The back route was a fairly major experiment in variables and if gates, primarily to do with the floodlight that you have the option to break at the beginning. Breaking it severely affects how things go with your choices further down the line, as the darkness will prevent you from bypassing the locked door stealthily, but will delay the bouncers when they’re alerted as they have to carefully pick their way down the alley, giving you the opportunity to escape once inside.
Conversely, leaving the light on will allow you to see clearly enough to bypass the lock and leave the bouncers completely unaware, but if you do alert them they can get to you quickly and it’s harder to escape without a fight.
This experimentation allowed me to do far more complex things later on, but what I loved about it was it was able to set up the idea that changing your environment can massively affect the results of the game. This was, in many ways, a build up towards D-Kline’s finale fight, where what you destroy changes his capabilities.
This section also taught me a few things about narrative design and compromise. Technically, getting into the club was designed as a bottleneck, a point where all the various variables of routes could converge and funnel players back into a singular set of choices. Without that the game would become a sprawling spiders web of possibilities that take people off on completely separate adventures. Sounds great, you say? This game took the best part of a year to make, and that’s with the bottleneck sections! I understand now why games have whole teams of writers…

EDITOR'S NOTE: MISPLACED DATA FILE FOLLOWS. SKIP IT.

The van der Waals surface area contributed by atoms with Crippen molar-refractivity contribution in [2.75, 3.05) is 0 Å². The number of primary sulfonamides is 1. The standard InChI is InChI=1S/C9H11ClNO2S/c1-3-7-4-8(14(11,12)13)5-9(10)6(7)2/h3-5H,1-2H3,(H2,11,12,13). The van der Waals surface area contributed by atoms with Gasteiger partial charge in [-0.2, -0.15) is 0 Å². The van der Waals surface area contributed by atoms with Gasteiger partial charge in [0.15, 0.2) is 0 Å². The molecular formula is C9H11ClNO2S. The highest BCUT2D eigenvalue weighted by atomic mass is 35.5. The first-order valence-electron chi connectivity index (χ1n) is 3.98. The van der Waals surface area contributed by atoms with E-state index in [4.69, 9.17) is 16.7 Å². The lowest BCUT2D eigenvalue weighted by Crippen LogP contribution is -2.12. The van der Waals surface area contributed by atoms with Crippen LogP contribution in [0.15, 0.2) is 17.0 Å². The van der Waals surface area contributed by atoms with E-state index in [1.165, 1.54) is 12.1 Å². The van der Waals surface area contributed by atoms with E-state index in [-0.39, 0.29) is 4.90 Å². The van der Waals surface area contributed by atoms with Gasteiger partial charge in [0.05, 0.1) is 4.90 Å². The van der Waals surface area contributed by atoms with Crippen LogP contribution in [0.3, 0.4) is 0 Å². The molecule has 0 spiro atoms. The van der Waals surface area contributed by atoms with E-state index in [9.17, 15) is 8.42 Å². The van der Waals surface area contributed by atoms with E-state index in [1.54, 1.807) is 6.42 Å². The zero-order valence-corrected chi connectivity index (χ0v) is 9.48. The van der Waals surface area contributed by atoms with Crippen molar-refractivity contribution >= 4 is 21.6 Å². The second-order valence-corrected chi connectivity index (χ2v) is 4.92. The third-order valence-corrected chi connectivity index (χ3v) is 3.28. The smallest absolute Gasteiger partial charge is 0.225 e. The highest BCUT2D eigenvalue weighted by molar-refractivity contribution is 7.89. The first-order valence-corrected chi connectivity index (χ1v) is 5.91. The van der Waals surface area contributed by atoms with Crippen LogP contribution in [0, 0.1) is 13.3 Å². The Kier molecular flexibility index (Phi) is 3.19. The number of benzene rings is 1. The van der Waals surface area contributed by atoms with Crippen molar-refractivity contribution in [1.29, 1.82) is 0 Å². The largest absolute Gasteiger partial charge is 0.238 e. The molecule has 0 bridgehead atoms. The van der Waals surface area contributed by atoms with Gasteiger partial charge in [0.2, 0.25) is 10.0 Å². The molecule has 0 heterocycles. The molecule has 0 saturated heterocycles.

I digress. These bottlenecks weren’t the compromise! I had to further compromise within them. You see, creating these variables is great for giving the players more options, but how those options end spawns a whole different entrance into that bottleneck. So taking this section (rather than the front way which has like twelve different variants) we have bypassing stealthily, we have lights on door smash and fight bouncers, same again but attempted flee, lights off door smash and fight bouncers, and same again but attempted flee.
That’s five different variants, which is a lot to write. But I managed to narrow it down to two with a little work. Rather that writing five different descriptions, I simply worked out the similarities between the end result and used variables to adjust those too descriptions. So, what it comes down to is, do the funkers calmly walk inside (having either defeated the bouncers or bypassed the lock) or do they run inside (due to fleeing the bouncers). The lights being on or off, the door being intact or not, the alarm ringing or not, all adjusted in the description of both endings dependant on the choices the player made. Thus the endings of scenes stopped being written as a progression of actions, and as a result, to which those actions became tailor written into. As someone who normally writes single narrative fiction, this was pretty new to me!
After all that work, I figured a good idea would be to let you save your progress, so let’s talk about the entrance to the club!